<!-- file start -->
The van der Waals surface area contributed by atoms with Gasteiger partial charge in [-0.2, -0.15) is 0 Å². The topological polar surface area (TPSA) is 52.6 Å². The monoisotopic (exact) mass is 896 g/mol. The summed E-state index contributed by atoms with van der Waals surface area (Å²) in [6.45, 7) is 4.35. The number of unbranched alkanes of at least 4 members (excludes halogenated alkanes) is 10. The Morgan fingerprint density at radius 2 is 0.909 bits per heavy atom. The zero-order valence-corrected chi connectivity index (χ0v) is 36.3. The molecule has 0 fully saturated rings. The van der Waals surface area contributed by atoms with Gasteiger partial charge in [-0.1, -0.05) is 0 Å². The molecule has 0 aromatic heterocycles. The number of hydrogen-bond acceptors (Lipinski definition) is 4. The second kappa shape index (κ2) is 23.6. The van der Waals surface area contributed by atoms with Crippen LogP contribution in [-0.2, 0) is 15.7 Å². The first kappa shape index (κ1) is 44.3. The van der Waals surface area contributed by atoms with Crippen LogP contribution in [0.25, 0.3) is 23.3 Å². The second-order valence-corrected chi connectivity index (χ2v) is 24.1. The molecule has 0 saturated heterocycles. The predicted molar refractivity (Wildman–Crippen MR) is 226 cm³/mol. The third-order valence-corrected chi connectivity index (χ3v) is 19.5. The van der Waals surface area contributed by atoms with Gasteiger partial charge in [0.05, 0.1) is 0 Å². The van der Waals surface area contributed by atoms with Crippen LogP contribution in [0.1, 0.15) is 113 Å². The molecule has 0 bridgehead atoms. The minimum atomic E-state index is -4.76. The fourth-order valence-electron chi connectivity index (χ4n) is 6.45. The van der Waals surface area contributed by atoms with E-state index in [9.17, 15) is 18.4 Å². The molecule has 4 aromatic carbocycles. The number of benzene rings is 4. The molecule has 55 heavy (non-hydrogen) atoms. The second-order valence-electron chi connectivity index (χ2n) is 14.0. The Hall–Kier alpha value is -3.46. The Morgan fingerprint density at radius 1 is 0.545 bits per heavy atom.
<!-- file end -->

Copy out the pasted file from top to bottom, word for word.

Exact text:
The van der Waals surface area contributed by atoms with Gasteiger partial charge in [-0.2, -0.15) is 0 Å². The topological polar surface area (TPSA) is 52.6 Å². The monoisotopic (exact) mass is 896 g/mol. The summed E-state index contributed by atoms with van der Waals surface area (Å²) in [6.45, 7) is 4.35. The number of unbranched alkanes of at least 4 members (excludes halogenated alkanes) is 10. The Morgan fingerprint density at radius 2 is 0.909 bits per heavy atom. The zero-order valence-corrected chi connectivity index (χ0v) is 36.3. The molecule has 0 fully saturated rings. The van der Waals surface area contributed by atoms with Gasteiger partial charge in [-0.1, -0.05) is 0 Å². The molecule has 0 aromatic heterocycles. The number of hydrogen-bond acceptors (Lipinski definition) is 4. The second kappa shape index (κ2) is 23.6. The van der Waals surface area contributed by atoms with Crippen LogP contribution in [-0.2, 0) is 15.7 Å². The first kappa shape index (κ1) is 44.3. The van der Waals surface area contributed by atoms with Crippen LogP contribution in [0.25, 0.3) is 23.3 Å². The second-order valence-corrected chi connectivity index (χ2v) is 24.1. The molecule has 0 saturated heterocycles. The predicted molar refractivity (Wildman–Crippen MR) is 226 cm³/mol. The third-order valence-corrected chi connectivity index (χ3v) is 19.5. The van der Waals surface area contributed by atoms with Gasteiger partial charge in [0.05, 0.1) is 0 Å². The van der Waals surface area contributed by atoms with Crippen LogP contribution in [0.1, 0.15) is 113 Å². The molecule has 0 bridgehead atoms. The minimum atomic E-state index is -4.76. The fourth-order valence-electron chi connectivity index (χ4n) is 6.45. The van der Waals surface area contributed by atoms with E-state index in [9.17, 15) is 18.4 Å². The molecule has 4 aromatic carbocycles. The number of benzene rings is 4. The molecule has 55 heavy (non-hydrogen) atoms. The second-order valence-electron chi connectivity index (χ2n) is 14.0. The Hall–Kier alpha value is -3.46. The Morgan fingerprint density at radius 1 is 0.545 bits per heavy atom.